ARLINGTON, Va. (WJLA) -- We gather here today to launch plaudits of ceiling-breaking praise and trailblazer testaments to Becky Hammon, who this past week became the first-ever fulltime assistant coach in the National Basketball Association when she was hired by the San Antonio Spurs.
Actually, scratch that.
This was a basketball decision. Nothing more, nothing less.
Yes, she's a woman. So what?
Yes, it's a good day for gender equality and blah, blah, blah.
OK. Got that.
But anyone who watched the Spurs dismantle the Miami Heat in the NBA Finals earlier this summer knows San Antonio won because of, well, many of the well-honed fundamentals that have become a staple for the women's game over the past couple of decades.
Precision passing. Synergistic ball movement. Defensive spacing that quickly can become a Venus flytrap.
That always has been the way the Spurs roll under longtime coach Greg Popovich, as no-nonsense-style of a coach as you'll ever see.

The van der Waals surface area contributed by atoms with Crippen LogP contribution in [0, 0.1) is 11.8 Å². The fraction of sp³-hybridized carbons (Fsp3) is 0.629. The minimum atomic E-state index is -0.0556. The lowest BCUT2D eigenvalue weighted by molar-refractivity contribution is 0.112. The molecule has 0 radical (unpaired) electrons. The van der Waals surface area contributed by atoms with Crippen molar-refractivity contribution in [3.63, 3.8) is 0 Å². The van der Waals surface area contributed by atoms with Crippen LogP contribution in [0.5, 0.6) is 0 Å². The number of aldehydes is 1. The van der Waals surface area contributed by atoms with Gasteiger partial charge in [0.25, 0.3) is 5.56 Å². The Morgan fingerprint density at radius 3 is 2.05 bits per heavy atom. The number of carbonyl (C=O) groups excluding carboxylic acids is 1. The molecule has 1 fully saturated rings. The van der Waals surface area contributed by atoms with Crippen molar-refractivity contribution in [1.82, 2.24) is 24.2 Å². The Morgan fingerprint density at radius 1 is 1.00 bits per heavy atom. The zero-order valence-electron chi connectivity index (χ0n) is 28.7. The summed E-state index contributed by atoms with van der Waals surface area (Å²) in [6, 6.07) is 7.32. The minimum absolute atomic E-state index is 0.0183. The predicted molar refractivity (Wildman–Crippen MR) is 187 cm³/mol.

Hammon, who spent 16 years in the WNBA before retiring last season following a knee injury, knows all about movement and spacing. She had no choice. The women's game isn't based on high-flying, power basketball.
And neither is the Spurs' game.
So this is a perfect fit and a savvy move by Popovich, who said in a statement that, ". . .her basketball IQ, work ethic and interpersonal skills will be a great benefit to the Spurs."
Of course it will.
Women see the game from a different perspective than that of their male counterparts. They toil in the weeds instead of the treetops. Theirs is a game, at least when played properly, of intricate precision.
Just like the Spurs.
"I'm capable because of my basketball IQ,'' Hammon said last wek.
And that's the point.
This is a basketball decision.
Nothing more, nothing less.
WJLA.com's Skip Wood spent nearly 15 years covering sports for USA TODAY, including numerous NBA Finals.